Stars could be invisible within 20 years as light pollution brightens night skies

The increased use of light-emitting diodes is obscuring our view of the Milky Way as well as taking a toll on human and wildlife health

The Herefordshire hills basked in brilliant sunshine last weekend. Summer had arrived and the skies were cloudless, conditions that would once have heralded succeeding nights of coal-dark heavens sprinkled with brilliant stars, meteorites and planets.

It was not to be. The night sky was not so much black as dark grey with only a handful of stars glimmering against this backdrop. The Milky Way – which would once have glittered across the heavens – was absent. Summer’s advent had again revealed a curse of modern times: light pollution.

The increased use of light-emitting diodes (LED) and other forms of lighting are now brightening the night sky at a dramatic rate, scientists have found. Indiscriminate use of external lighting, street illumination, advertising, and illuminated sporting venues is now blinding our view of the stars.

In 2016, astronomers reported that the Milky Way was no longer visible to a third of humanity and light pollution has worsened considerably since then. At its current rate most of the major constellations will be indecipherable in 20 years, it is estimated. The loss, culturally and scientifically, will be intense.

“The night sky is part of our environment and it would be a major deprivation if the next generation never got to see it, just as it would be if they never saw a bird’s nest,” said Martin Rees, the astronomer royal. “You don’t need to be an astronomer to care about this. I am not an ornithologist but if there were no songbirds in my garden, I’d feel impoverished.”

Rees is a founder of the all-party parliamentary group for dark skies which recently produced a report calling for a host of measures to counter the curse of light pollution. These include proposals to appoint a minister for dark skies, create a commission for dark skies and set strict standards for the density and direction of lighting.

The introduction of a carefully selected package of planning rules to control obtrusive light – backed by legal clout and penalties for non-compliance – could make major differences, the committee stressed. The alternative would be to lose sight of night skies “painted with unnumber’d sparks,” to quote Shakespeare’s Julius Caesar.

Research by physicist Christopher Kyba, of the German Centre for Geosciences has revealed that light pollution is now causing the night sky to brighten at a rate of around 10% a year, an increase that threatens to obliterate the sight of all but the most brilliant stars in a generation. A child born where 250 stars are visible at night today would only be able to see about 100 by the time they reach 18.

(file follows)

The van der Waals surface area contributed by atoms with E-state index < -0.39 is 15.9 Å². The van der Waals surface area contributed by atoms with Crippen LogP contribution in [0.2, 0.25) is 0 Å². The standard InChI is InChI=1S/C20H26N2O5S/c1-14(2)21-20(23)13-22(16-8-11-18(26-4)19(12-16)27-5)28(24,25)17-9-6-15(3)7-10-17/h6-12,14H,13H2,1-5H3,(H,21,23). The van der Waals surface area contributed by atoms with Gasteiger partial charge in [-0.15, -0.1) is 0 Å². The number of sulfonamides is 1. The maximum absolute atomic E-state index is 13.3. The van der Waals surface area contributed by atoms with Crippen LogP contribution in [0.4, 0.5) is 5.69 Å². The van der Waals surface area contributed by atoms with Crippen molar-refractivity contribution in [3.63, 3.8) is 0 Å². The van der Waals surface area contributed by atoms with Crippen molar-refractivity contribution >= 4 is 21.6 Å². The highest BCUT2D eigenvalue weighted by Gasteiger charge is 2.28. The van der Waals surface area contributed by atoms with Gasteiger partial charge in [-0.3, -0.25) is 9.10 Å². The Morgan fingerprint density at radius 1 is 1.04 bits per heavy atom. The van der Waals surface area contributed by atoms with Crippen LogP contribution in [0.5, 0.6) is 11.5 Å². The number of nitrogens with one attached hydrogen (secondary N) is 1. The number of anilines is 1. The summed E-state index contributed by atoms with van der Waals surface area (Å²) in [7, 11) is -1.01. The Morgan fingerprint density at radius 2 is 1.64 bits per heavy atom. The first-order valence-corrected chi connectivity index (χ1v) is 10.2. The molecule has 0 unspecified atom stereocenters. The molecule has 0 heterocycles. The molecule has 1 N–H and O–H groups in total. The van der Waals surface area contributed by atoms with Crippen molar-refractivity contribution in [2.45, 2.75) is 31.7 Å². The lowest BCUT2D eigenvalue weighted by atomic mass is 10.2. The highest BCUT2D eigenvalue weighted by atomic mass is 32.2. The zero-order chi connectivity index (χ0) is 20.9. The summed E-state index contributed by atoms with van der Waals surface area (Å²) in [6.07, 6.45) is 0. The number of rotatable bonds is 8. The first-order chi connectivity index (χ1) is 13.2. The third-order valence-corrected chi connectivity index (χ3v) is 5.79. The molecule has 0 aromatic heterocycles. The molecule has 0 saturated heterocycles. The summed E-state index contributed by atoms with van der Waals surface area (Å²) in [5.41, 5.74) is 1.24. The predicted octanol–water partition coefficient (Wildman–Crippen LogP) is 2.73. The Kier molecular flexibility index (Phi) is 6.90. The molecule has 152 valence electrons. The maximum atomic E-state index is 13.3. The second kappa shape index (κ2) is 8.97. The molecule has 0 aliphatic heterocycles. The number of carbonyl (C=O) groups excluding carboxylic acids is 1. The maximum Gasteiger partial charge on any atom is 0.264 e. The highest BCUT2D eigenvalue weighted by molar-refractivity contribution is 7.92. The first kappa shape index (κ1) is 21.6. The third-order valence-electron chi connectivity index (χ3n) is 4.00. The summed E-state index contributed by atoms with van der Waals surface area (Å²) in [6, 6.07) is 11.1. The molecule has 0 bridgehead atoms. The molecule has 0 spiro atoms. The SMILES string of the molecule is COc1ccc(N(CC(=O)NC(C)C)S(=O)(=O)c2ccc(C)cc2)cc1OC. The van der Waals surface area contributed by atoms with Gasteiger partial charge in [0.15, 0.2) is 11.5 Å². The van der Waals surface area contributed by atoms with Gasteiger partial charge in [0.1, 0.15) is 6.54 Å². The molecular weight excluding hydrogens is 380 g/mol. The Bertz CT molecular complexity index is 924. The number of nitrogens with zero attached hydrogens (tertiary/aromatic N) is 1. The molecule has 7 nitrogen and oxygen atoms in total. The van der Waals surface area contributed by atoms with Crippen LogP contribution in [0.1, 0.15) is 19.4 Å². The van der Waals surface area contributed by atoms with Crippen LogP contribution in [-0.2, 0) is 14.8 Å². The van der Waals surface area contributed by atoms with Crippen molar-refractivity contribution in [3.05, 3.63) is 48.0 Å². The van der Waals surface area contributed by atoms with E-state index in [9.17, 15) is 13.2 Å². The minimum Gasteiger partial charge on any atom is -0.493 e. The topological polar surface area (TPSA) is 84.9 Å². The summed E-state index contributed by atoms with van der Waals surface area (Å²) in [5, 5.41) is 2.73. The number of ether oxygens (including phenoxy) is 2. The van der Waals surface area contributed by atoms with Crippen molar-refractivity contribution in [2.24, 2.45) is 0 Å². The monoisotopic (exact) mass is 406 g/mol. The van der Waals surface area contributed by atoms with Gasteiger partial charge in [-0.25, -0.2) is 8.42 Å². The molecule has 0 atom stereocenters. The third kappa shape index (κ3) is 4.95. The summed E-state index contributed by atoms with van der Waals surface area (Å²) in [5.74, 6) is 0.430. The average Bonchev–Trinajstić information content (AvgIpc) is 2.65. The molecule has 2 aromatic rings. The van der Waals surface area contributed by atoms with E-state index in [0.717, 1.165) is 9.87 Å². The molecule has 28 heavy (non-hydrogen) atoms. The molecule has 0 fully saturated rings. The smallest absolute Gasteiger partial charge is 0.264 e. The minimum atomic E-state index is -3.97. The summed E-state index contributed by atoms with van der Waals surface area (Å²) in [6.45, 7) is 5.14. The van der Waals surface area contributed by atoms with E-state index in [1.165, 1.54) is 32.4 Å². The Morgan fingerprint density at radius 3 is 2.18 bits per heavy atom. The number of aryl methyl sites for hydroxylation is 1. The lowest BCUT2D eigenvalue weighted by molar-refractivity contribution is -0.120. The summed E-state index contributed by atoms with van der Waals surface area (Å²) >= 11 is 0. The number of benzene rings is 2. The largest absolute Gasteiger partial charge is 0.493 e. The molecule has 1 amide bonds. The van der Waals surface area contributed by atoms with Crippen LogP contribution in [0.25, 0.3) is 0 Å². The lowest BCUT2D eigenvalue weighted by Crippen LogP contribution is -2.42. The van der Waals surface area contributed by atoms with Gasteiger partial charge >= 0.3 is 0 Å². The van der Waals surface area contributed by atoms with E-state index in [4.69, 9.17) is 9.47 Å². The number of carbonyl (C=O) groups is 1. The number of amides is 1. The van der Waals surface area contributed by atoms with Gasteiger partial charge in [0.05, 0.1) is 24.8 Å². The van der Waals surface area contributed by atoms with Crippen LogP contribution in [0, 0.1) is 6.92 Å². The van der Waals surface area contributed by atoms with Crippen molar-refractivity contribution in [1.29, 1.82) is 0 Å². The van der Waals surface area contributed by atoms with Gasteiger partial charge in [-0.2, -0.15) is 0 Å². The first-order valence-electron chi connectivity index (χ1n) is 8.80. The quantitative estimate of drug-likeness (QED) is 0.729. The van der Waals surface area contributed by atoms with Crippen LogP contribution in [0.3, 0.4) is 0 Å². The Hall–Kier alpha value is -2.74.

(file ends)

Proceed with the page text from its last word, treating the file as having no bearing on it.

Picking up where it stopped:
Sea turtles are among the wildlife adversely affected by light pollution.
Sea turtles are among the wildlife adversely affected by light pollution. Photograph: Alamy

Gazing at a night sky crossed by a glittering Milky Way has become a splendour of another age, Kyba told the Observer. “A couple of generations ago, people would have been confronted regularly with this glittering vision of the cosmos – but what was formerly universal is now extremely rare. Only the world’s richest people, and some of the poorest, experience that any more. For everybody else, it’s more or less gone.” Nevertheless, the introduction of only a modest number of changes to lighting could make a considerable improvement, Kyba argued. These moves would include ensuring outdoor lights are carefully shielded, point downwards, have limits placed on their brightness, and are not predominantly blue-white but have red and orange components.

“Measures like that would have an enormous impact,” he added.

The problem is that light pollution is still not perceived by the public to be a threat. As Professor Oscar Corcho, of Universidad Politécnica de Madrid, has put it: “The negative consequences of light pollution are as unknown by the population as those of smoking in the 80s.”

Yet action is now urgently needed. Apart from its astronomical and cultural impact, light pollution is having serious ecological consequences. Sea turtles and migrating birds are guided by moonlight. Light pollution causes them to get confused and lose their way. Insects, a key source of food for birds and other animals, get drawn to artificial lights and are immediately killed upon contact with the source.

The case against light pollution goes further. Bluish emissions of LEDs are almost entirely lacking any red or near infrared light, said Prof Robert Fosbury, of the Institute of Ophthalmology at University College London (UCL). “We are becoming starved of red and infra-red light and that has serious implications,” he said. “When reddish light shines on our bodies, it stimulates mechanisms including those that break down high levels of sugar in the blood or boost melatonin production. Since the introduction of fluorescent lighting and later LEDs, that part of the spectrum has been removed from artificial light and I think it is playing a part in the waves of obesity and rises in diabetes cases we see today.”

UCL researchers are preparing to install additional infrared lamps in hospitals and intensive care units to see if they have an effect on the recovery of patients who would otherwise be starved of light from this part of the spectrum.

“It’s going to take a huge effort to change the face of the planet and turn LEDs into more friendly lighting,” said Fosbury. It’s going to be a big job but we need to do it because it is having a very damaging effect on human health.”


Robin McKie

The GuardianTramp

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